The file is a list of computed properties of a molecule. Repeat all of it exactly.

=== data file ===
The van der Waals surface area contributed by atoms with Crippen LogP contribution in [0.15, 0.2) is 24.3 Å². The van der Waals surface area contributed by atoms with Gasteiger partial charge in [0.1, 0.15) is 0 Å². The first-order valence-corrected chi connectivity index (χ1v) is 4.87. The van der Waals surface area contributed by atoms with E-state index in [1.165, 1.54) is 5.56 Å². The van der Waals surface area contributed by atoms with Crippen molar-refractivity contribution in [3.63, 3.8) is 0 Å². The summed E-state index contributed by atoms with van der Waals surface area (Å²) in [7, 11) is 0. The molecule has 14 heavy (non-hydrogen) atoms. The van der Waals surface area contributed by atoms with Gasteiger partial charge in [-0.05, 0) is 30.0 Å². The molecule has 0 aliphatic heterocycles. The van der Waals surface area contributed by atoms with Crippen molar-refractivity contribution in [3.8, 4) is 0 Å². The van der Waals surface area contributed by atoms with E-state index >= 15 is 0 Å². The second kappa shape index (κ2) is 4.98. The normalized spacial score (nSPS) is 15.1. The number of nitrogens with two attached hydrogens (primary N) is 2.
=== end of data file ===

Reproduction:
The van der Waals surface area contributed by atoms with Crippen LogP contribution in [0.15, 0.2) is 24.3 Å². The van der Waals surface area contributed by atoms with Gasteiger partial charge in [0.1, 0.15) is 0 Å². The first-order valence-corrected chi connectivity index (χ1v) is 4.87. The van der Waals surface area contributed by atoms with E-state index in [1.165, 1.54) is 5.56 Å². The van der Waals surface area contributed by atoms with Crippen molar-refractivity contribution in [3.63, 3.8) is 0 Å². The summed E-state index contributed by atoms with van der Waals surface area (Å²) in [7, 11) is 0. The molecule has 14 heavy (non-hydrogen) atoms. The van der Waals surface area contributed by atoms with Gasteiger partial charge in [-0.05, 0) is 30.0 Å². The molecule has 0 aliphatic heterocycles. The van der Waals surface area contributed by atoms with Crippen molar-refractivity contribution in [3.8, 4) is 0 Å². The van der Waals surface area contributed by atoms with E-state index >= 15 is 0 Å². The second kappa shape index (κ2) is 4.98. The normalized spacial score (nSPS) is 15.1. The number of nitrogens with two attached hydrogens (primary N) is 2.